This is a trap we cannot afford to fall into during this critical time.

South Asian activists, attorneys, and community leaders around the country mobilised in the moments after the 'Muslim ban' executive order to ensure that individuals and families detained at airports after the announcement could be released, helped lead the litigation efforts around the country to temporarily halt the ban, and served on the frontlines ensuring communities were safe from raids and deportations.

These are the actions we must continue taking and supporting as a community.

Ironically, next on Trump's agenda will be a concerted effort to go after documented or 'legal\' immigrants.

A leaked executive order from last week shows that Trump will be cracking down on H-1B and L1 visas, which many Indian tech companies rely on, accounting for upwards of 350,000 H-1B visas alone.

The order would also raise the minimum salary for H-1B applicants from $60,000 to $130,000 in an effort to prioritise American-born workers.

Even before the Muslim ban, Indian workers on H-1B visas have been facing lengthy delays to return home from visits to India due to 'administrative processing,' some taking several months.

For the first time, we are seeing a systematic attack on the entire spectrum of our immigration system, and this means we must unite as a community to push back.

Just this week Senator Tom Cotton (Republican, Arizona) introduced a bill called the Reforming American Immigration for Strong Employment (RAISE) Act, which aims to ambush legal immigration.

It would significantly reduce the number of immigrants who can obtain green cards and other visas and would cut the number of legal immigrants allowed in the United States by 40 per cent in the first year and by 50 per cent over a decade.

Rather than acknowledging the demand for immigrant labour that US economic policy has created, this bill is part of a coordinated effort to vilify immigrants.

Sikh Temple of Wisconsin

IMAGE: After a white supremacist attacked the Sikh Temple of Wisconsin on August 5, 2012, killing six people. President Obama had established the Countering Violent Extremism programme to include white supremacists and other non-Muslim groups.
Trump plans to alter the programme to focus only on Muslims.
Photograph: Scott Olson/Getty Images

 

In less popular news, the Trump administration is reportedly planning to shift the Countering Violent Extremism (CVE) programme to focus exclusively on Muslim communities by renaming it Countering Violent Islamic Extremism.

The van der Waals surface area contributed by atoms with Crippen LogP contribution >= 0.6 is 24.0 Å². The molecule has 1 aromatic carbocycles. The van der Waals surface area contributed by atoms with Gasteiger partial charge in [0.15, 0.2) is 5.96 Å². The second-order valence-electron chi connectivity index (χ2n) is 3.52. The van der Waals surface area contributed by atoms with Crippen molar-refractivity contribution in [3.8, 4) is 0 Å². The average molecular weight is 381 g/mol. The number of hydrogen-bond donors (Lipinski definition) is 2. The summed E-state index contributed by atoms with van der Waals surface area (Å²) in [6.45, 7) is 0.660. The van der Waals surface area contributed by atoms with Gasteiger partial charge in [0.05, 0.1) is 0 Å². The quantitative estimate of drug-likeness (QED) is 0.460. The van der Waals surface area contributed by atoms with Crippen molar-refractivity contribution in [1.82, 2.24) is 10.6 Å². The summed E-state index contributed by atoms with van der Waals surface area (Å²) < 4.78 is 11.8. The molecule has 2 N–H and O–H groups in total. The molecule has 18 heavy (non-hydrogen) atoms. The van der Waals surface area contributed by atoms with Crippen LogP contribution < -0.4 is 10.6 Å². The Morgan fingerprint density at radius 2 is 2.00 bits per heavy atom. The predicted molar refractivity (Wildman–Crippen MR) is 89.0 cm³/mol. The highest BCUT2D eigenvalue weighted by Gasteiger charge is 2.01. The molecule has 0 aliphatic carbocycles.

The CVE programme was established under the Obama administration as an attempt to encourage community leaders to identify early signs of radicalisation in individuals and report them to the government.

While the Obama administration attempted to include white supremacists and other non-Muslim groups in this programme, the Trump administration will focus singularly on Muslim communities.

The programme itself can trace its origins back to the Counter Intelligence Programme deployed first in the 1950s to target the Communist Party and later to sabotage other movements for justice, most notably the Black liberation movement.

This was done through FBI surveillance, infiltration, and disruption.

The same structures of white supremacy that have historically underpinned our nation's policies are being utilised against Muslims, immigrants, and communities of colour today.

The convergence of political rhetoric, legislative change, and executive action under the Trump administration is one that cannot and should not be underestimated.

South Asian Americans stand to lose greatly, and now is not the time to be spectators to injustice, narrowly believing that these events that currently affect part of our community will not affect us all.

We must be on the right side of history and resist every attempt by this administration to denigrate us, all immigrants, and other communities of colour.

It is time to leverage the resources and political capital in our communities to stand against the coordinated attack on Muslims right now.

'When they came for the Muslims,' it must be our willful responsibility at this crucial hour to affirm as a South Asian community, 'not today!'

Lakshmi Sridaran is the director of National Policy and Advocacy, South Asian Americans Leading Together -- a nonpartisan, non-profit civil rights organisation that elevates the voices of South Asians in the US.